Beijing hits back at new tariff
A Tesla Model S sits on display at Hangzhou, Zhejiang province, April 4, 2018. China will impose the tariff on 333 categories of US products including cars in countermeasure to the tariffs imposed by the US on products from China.[Photo/VCG]
Reciprocal 25% on $16b in goods to take effect as US levy begins
China will impose a 25 percent tariff on $16 billion in imports of goods from the United States on Aug 23, the latest countermeasure to defend its legitimate interests and the multilateral trading system, the Ministry of Commerce announced late on Wednesday.
The latest US move has unreasonably put its domestic law above international law again, the ministry said in a statement. China will implement its tariff simultaneously with the US measure, the statement said.
China will impose the tariff on 333 categories of US products including vehicle engines, vans, cars, trucks and chemicals, according to an announcement and an attached list issued by the Customs Tariff Commission of the State Council on Wednesday.
The announcements came after the Office of the US Trade Representative announced on Tuesday it would collect the 25 percent tariff on an additional $16 billion worth of Chinese imports starting on Aug 23.
The US trade representative's office released a final tariff list on Tuesday targeting 279 product categories from China. Only five products including floating docks were omitted from what the office initially proposed on June 15.
The majority of the $16 billion worth of Chinese products subject to the US tariffs are semiconductors and related products.
Many of them are designed and manufactured in the US, then shipped to China for testing and packaging.
The tariff will cause financial losses for the US industries, said Guo Xin, a researcher at the Beijing-based Chinese Academy of Science and Technology for Development.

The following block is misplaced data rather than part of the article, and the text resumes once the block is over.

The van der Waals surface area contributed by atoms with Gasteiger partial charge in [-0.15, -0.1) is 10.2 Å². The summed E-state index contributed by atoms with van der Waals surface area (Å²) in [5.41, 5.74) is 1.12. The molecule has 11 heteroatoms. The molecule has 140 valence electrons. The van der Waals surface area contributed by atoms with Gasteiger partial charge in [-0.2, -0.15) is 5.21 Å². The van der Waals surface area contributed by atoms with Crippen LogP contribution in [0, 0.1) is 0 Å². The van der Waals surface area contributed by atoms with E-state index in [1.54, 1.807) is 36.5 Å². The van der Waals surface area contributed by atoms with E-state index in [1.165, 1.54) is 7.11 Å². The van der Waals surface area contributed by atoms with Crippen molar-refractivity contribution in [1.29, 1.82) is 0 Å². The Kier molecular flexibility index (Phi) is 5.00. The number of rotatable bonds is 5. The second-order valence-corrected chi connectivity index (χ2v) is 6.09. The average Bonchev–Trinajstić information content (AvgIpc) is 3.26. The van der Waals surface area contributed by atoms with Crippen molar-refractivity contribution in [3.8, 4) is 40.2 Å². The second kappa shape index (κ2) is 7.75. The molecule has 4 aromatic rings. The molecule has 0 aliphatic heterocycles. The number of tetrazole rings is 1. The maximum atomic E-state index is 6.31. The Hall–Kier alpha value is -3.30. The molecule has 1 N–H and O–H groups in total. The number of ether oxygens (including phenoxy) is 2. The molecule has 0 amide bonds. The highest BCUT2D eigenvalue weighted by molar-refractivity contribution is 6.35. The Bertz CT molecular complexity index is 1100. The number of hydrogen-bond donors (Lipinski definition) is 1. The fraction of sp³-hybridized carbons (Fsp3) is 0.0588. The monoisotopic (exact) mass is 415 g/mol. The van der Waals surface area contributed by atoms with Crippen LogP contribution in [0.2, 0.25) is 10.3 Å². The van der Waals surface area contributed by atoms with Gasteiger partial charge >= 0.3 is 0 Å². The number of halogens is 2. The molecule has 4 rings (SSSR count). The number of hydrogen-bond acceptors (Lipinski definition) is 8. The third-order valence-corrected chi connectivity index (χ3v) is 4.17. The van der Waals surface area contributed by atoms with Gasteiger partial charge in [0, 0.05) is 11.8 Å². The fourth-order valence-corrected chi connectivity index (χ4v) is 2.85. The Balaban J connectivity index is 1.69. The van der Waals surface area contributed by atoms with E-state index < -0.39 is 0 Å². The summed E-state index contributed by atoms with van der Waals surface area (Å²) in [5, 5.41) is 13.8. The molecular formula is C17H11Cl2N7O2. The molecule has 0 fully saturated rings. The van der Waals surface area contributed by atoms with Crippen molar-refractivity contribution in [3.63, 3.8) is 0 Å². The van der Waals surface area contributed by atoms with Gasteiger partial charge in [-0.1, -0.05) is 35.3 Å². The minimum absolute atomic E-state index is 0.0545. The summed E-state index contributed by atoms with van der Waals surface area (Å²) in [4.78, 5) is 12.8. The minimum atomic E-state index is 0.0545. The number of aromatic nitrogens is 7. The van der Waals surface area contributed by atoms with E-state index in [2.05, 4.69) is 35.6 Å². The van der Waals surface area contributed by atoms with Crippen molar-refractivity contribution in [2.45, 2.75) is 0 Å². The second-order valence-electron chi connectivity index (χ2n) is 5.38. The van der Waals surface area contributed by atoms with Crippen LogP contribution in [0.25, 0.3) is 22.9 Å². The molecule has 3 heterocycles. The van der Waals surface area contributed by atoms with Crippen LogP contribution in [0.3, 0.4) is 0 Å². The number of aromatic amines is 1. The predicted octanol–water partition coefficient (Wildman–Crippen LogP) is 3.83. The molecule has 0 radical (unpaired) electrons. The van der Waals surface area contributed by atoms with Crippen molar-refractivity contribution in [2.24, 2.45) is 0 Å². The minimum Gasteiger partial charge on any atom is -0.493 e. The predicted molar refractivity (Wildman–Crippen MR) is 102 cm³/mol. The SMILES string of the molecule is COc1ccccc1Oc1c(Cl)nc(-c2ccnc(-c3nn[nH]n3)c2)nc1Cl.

The US Semiconductor Industry Association estimated that the US imports from China stood at $2.5 billion in 2017.
If the tariffs take effect, it is highly likely that rising costs will be passed on to US companies.
Gary Hufbauer, a nonresident senior fellow at the private Peterson Institute for International Economics, based in Washington, DC, said the US trade representative's office simply doesn't mind hurting major US firms that rely on Chinese semiconductors.
"USTR will say that these firms are profitable and can absorb the tariffs and not raise prices," Hufbauer said.
According to the list released by the US trade representative's office, other sectors that are subject to higher additional tariffs include circuit components for remote controls and vending machines, resistors and capacitors.
The US already imposed a 25 percent tariff on $34 billion in Chinese goods in July and China responded in kind. Washington also threatened on Aug 1 to levy an extra 25 percent duty on $200 billion worth of Chinese products.
Dong Yang, vice-president of the Beijing-based China Machinery Industry Federation, said the US calculations for its tariff policy are based on three assumptions: that they won't substantially affect US consumers; that the US can find alternative markets to meet the demand for goods; and that higher tariffs will hinder upgrades to China's manufacturing industry.
Jon Taylor, a professor of political science at the University of St. Thomas in Houston, said the US tariff list will serve only to place US companies at a greater disadvantage rather than forcing China to change its behavior.
"Simply put, the longer that US President Donald Trump's counterproductive trade war continues, the greater the negative impact on the US, as well as on China and the world," Taylor said.
(Source_title：Beijing hits back at new tariff)